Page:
Guided tours run hourly at no extra charge and can make your experience more interesting.  Allow a couple of hours to visit Te Puia, and perhaps ten minutes for the roundtrip drive from downtown.


The other part of the original Whakarewarewa is the Maori village down the bottom of the hill.  This retains the original name, and gives you an experience more focused on the lives of the local Maoris and how they live in the geothermal area and use the steam and heat.

Some/most of the guides are very personable and make your experience much more enjoyable.  A guided tour is included in the admission fee.

You can also see across to some of the most distinctive parts of what is know known as Te Puia, immediately adjacent.

Allow 90 minutes to tour around Whakarewarewa, and perhaps ten minutes for the roundtrip drive from downtown.

The Buried Village

In 1886 a massive eruption of a nearby volcano (Mt Tarawera) and the ash and mud which followed obliterated much of the nearby surroundings, including the small settlement then known as Te Wairoa.

Today it is possible to tour around the partially excavated ruins of what can be considered New Zealand's equivalent to Pompeii, at the place now simply referred to as the Buried Village.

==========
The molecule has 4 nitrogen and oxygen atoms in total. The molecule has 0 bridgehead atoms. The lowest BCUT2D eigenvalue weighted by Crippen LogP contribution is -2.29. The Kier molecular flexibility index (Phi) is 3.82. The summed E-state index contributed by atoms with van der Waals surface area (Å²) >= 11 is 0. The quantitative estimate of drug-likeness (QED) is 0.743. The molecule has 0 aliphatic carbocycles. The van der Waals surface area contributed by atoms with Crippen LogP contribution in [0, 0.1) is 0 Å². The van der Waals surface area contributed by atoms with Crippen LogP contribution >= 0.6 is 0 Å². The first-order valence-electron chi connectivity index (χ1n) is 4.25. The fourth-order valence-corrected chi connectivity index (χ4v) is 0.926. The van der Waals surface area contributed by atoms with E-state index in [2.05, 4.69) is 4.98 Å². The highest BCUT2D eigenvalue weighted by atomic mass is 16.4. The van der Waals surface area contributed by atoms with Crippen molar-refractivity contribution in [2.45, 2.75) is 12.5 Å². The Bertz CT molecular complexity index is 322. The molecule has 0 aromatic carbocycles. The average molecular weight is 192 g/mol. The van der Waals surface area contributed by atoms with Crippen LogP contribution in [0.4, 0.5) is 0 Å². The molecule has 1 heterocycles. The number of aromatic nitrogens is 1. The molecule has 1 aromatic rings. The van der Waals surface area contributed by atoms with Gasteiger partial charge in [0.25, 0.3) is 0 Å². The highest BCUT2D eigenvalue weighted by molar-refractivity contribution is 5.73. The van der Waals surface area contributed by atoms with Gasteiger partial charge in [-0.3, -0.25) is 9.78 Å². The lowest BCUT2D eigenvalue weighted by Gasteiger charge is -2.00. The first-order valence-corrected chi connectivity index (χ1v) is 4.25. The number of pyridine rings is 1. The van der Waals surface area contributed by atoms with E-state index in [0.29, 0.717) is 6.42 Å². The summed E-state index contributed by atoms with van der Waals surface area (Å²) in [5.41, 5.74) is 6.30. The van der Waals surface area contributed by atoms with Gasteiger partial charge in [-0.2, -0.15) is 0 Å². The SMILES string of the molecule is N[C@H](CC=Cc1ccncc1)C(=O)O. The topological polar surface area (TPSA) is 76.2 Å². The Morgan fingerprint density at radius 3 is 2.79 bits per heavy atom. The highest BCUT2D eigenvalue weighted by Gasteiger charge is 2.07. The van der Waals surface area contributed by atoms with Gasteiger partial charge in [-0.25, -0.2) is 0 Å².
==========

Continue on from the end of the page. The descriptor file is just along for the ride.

You first have a chance to walk through a well presented museum, then you can tour around the open air remains of the former village.  But don't then turn around and walk back.  Instead, continue down along the lovely trout stream, and take the path down to the base of an impressive 100' waterfall and enjoy the walk back up the other side.  This is a lovely bush walk and gives a very different added dimension to the location.

Allow an hour to an hour and a half at the Buried Village, and half an hour for the lovely drive to/from the center of the city.  Perhaps extend your time a bit further with a stop at the Blue and Green Lakes en route - there is a viewing point between these two lakes where you can observe the blue color of one lake and the green color of the other lake.